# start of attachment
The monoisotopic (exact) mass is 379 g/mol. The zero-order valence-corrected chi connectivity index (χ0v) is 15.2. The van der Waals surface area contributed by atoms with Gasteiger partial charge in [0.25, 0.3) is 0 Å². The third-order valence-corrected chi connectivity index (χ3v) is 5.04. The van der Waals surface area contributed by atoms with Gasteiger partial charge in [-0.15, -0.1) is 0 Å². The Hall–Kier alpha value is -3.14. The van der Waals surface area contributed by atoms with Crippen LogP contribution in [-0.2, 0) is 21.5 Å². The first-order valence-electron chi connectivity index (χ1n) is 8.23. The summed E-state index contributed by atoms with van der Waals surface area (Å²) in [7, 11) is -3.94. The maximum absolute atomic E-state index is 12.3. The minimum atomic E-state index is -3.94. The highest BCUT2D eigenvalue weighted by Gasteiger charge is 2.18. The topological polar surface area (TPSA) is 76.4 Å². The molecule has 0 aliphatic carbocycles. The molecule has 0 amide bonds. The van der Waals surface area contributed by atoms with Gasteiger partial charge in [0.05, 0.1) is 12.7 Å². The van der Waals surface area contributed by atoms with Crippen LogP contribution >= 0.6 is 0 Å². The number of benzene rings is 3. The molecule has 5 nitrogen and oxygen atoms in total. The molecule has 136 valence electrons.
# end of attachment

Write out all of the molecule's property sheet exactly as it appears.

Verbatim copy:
The monoisotopic (exact) mass is 379 g/mol. The zero-order valence-corrected chi connectivity index (χ0v) is 15.2. The van der Waals surface area contributed by atoms with Gasteiger partial charge in [0.25, 0.3) is 0 Å². The third-order valence-corrected chi connectivity index (χ3v) is 5.04. The van der Waals surface area contributed by atoms with Gasteiger partial charge in [-0.15, -0.1) is 0 Å². The Hall–Kier alpha value is -3.14. The van der Waals surface area contributed by atoms with Crippen LogP contribution in [-0.2, 0) is 21.5 Å². The first-order valence-electron chi connectivity index (χ1n) is 8.23. The summed E-state index contributed by atoms with van der Waals surface area (Å²) in [7, 11) is -3.94. The maximum absolute atomic E-state index is 12.3. The minimum atomic E-state index is -3.94. The highest BCUT2D eigenvalue weighted by Gasteiger charge is 2.18. The topological polar surface area (TPSA) is 76.4 Å². The molecule has 0 aliphatic carbocycles. The molecule has 0 amide bonds. The van der Waals surface area contributed by atoms with Gasteiger partial charge in [0.05, 0.1) is 12.7 Å². The van der Waals surface area contributed by atoms with Crippen LogP contribution >= 0.6 is 0 Å². The number of benzene rings is 3. The molecule has 5 nitrogen and oxygen atoms in total. The molecule has 136 valence electrons.